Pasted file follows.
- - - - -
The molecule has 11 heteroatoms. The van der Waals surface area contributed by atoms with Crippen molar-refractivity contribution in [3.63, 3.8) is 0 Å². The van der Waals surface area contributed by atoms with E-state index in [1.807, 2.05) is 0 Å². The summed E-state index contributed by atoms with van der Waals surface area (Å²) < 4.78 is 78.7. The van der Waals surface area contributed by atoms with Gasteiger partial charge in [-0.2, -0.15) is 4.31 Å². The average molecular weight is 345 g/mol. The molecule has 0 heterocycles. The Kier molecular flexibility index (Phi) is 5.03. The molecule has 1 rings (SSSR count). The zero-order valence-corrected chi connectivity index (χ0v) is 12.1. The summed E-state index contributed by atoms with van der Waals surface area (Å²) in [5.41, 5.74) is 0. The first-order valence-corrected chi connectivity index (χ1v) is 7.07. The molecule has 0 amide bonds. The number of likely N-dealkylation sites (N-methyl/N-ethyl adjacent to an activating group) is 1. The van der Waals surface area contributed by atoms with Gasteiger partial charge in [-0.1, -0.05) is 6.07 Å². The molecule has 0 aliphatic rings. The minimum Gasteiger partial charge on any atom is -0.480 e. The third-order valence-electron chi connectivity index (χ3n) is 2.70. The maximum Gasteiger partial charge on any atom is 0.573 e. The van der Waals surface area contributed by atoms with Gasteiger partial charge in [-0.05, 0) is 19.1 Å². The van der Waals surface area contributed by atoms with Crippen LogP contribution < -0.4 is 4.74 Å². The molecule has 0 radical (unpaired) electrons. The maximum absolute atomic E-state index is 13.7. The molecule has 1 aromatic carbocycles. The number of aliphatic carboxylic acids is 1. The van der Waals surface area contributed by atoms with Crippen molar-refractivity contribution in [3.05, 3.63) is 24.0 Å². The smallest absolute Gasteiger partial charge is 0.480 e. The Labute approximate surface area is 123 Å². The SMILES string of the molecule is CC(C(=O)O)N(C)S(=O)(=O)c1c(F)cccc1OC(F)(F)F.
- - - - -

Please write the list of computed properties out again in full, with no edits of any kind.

The molecule has 11 heteroatoms. The van der Waals surface area contributed by atoms with Crippen molar-refractivity contribution in [3.63, 3.8) is 0 Å². The van der Waals surface area contributed by atoms with E-state index in [1.807, 2.05) is 0 Å². The summed E-state index contributed by atoms with van der Waals surface area (Å²) < 4.78 is 78.7. The van der Waals surface area contributed by atoms with Gasteiger partial charge in [-0.2, -0.15) is 4.31 Å². The average molecular weight is 345 g/mol. The molecule has 0 heterocycles. The Kier molecular flexibility index (Phi) is 5.03. The molecule has 1 rings (SSSR count). The zero-order valence-corrected chi connectivity index (χ0v) is 12.1. The summed E-state index contributed by atoms with van der Waals surface area (Å²) in [5.41, 5.74) is 0. The first-order valence-corrected chi connectivity index (χ1v) is 7.07. The molecule has 0 amide bonds. The number of likely N-dealkylation sites (N-methyl/N-ethyl adjacent to an activating group) is 1. The van der Waals surface area contributed by atoms with Gasteiger partial charge in [-0.1, -0.05) is 6.07 Å². The molecule has 0 aliphatic rings. The minimum Gasteiger partial charge on any atom is -0.480 e. The third-order valence-electron chi connectivity index (χ3n) is 2.70. The maximum Gasteiger partial charge on any atom is 0.573 e. The van der Waals surface area contributed by atoms with Gasteiger partial charge in [-0.05, 0) is 19.1 Å². The van der Waals surface area contributed by atoms with Crippen LogP contribution < -0.4 is 4.74 Å². The molecule has 0 radical (unpaired) electrons. The maximum absolute atomic E-state index is 13.7. The molecule has 1 aromatic carbocycles. The number of aliphatic carboxylic acids is 1. The van der Waals surface area contributed by atoms with Crippen molar-refractivity contribution in [3.05, 3.63) is 24.0 Å². The smallest absolute Gasteiger partial charge is 0.480 e. The Labute approximate surface area is 123 Å². The SMILES string of the molecule is CC(C(=O)O)N(C)S(=O)(=O)c1c(F)cccc1OC(F)(F)F.